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Bird flu found in chickens in eastern China

BEIJING -- Authorities in eastern China have killed more than 300,000 fowl after bird flu was discovered in chickens, the Agriculture Ministry said Tuesday.

Veterinary officials in Hai'an county and the city of Dongtai, both in Jiangsu province, said chickens in the two areas tested positive for the H5N1 virus, according to a ministry statement faxed to The Associated Press.

It did not say when the birds got sick, whether they had died from the virus or how many were infected. The areas are about 20 miles (30 kilometers) apart.

In order to prevent an outbreak, authorities in Hai'an and Dongtai killed 377,000 chickens and other domestic fowl in surrounding areas, the ministry said. They have also disinfected and quarantined affected zones and banned the transport of fowl and related products from Hai'an and Dongtai, it said.

Migrating birds may have been the source of the disease, it said, without giving details.

Experts have said that wild birds play a role in transmitting H5N1 into commercial poultry populations, although they believe the spread is largely related to the trade of birds and their products, including cross-border smuggling.

H5N1 has prompted the slaughter of millions of birds across Asia since late 2003 and caused the deaths of at least 246 people worldwide, around a third of them in Indonesia, according to the World Health Organization.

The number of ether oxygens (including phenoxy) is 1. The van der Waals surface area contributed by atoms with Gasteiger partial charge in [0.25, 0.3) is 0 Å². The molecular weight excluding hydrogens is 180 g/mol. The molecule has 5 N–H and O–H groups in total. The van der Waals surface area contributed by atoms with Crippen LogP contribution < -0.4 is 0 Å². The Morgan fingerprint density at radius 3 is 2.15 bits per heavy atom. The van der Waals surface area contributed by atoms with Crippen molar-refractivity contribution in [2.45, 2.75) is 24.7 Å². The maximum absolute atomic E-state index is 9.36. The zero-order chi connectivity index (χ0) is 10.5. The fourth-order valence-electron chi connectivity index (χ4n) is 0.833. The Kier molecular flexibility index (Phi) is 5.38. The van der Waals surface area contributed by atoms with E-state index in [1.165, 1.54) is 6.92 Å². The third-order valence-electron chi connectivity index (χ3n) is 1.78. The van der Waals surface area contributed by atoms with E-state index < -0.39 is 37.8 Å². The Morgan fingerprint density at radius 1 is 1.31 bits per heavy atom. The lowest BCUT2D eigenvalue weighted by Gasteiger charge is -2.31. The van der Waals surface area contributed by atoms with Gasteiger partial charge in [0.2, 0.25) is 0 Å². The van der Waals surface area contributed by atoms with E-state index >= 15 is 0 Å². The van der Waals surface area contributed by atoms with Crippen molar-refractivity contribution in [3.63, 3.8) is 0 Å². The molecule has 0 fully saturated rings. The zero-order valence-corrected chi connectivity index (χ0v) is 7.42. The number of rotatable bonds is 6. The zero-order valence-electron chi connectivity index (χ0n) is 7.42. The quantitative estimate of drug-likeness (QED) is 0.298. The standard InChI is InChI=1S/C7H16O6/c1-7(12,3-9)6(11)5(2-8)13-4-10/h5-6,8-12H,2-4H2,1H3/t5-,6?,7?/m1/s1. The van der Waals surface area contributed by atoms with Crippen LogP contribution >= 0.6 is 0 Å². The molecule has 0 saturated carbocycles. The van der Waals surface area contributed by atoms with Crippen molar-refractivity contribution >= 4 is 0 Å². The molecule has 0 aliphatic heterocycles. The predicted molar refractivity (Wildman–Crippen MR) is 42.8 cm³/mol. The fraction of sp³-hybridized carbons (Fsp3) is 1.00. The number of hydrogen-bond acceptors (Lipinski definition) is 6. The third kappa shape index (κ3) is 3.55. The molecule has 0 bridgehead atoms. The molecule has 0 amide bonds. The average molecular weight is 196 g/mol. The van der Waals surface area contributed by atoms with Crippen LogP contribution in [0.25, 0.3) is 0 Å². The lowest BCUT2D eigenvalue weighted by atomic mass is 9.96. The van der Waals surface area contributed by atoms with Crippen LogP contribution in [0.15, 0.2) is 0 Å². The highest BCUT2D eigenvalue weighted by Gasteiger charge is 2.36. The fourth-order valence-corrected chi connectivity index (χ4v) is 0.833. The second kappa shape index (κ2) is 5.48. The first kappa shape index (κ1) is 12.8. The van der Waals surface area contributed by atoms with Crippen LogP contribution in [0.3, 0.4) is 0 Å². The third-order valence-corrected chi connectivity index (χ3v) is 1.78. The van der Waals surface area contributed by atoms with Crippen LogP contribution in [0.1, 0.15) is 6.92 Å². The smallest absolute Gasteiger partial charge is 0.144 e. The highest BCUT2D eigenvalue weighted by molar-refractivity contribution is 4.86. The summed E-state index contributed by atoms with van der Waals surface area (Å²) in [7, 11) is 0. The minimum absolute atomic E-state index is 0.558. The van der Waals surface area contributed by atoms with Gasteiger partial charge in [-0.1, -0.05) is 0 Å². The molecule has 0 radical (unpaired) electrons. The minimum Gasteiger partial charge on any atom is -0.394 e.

It remains hard for people to catch, with most human cases linked to contact with infected birds.

Last week, the Hong Kong government ordered the slaughter of more than 80,000 birds after three chickens found dead on a farm tested positive for the virus. It also imposed a 21-day ban on poultry imports.

Twenty countries had outbreaks during the first nine months of 2008, down from 25 during the same period last year, U.N. officials have said.

Some experts worry that the public has lost interest because the virus has so far not mutated into a much-feared form that could spread easily among people, potentially sparking a pandemic. But the World Health Organization has urged Asian governments not to let down their guard against bird flu because the recent Hong Kong outbreak proved the disease still poses a threat.

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